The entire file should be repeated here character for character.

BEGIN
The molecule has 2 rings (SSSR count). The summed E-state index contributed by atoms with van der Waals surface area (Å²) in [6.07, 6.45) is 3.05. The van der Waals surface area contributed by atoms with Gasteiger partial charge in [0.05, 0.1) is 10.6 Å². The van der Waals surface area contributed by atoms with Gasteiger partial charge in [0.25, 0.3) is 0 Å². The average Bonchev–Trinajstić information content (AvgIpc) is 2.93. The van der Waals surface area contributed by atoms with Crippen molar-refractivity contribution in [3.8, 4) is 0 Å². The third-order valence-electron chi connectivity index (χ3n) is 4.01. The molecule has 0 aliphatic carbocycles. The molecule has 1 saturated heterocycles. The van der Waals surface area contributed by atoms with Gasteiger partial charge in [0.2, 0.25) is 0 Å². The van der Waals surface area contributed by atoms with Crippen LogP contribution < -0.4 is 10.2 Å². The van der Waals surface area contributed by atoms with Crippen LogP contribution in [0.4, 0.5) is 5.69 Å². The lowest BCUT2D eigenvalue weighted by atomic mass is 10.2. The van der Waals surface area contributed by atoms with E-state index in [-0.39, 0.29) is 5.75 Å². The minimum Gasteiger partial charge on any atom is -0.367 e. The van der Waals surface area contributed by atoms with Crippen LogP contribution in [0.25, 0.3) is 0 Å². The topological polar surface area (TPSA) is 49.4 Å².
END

The molecule has 2 rings (SSSR count). The summed E-state index contributed by atoms with van der Waals surface area (Å²) in [6.07, 6.45) is 3.05. The van der Waals surface area contributed by atoms with Gasteiger partial charge in [0.05, 0.1) is 10.6 Å². The van der Waals surface area contributed by atoms with Gasteiger partial charge in [0.25, 0.3) is 0 Å². The average Bonchev–Trinajstić information content (AvgIpc) is 2.93. The van der Waals surface area contributed by atoms with Crippen molar-refractivity contribution in [3.8, 4) is 0 Å². The third-order valence-electron chi connectivity index (χ3n) is 4.01. The molecule has 0 aliphatic carbocycles. The molecule has 1 saturated heterocycles. The van der Waals surface area contributed by atoms with Gasteiger partial charge in [0.2, 0.25) is 0 Å². The van der Waals surface area contributed by atoms with Crippen LogP contribution < -0.4 is 10.2 Å². The van der Waals surface area contributed by atoms with Crippen LogP contribution in [0.4, 0.5) is 5.69 Å². The lowest BCUT2D eigenvalue weighted by atomic mass is 10.2. The van der Waals surface area contributed by atoms with E-state index in [-0.39, 0.29) is 5.75 Å². The minimum Gasteiger partial charge on any atom is -0.367 e. The van der Waals surface area contributed by atoms with Crippen LogP contribution in [0.25, 0.3) is 0 Å². The topological polar surface area (TPSA) is 49.4 Å².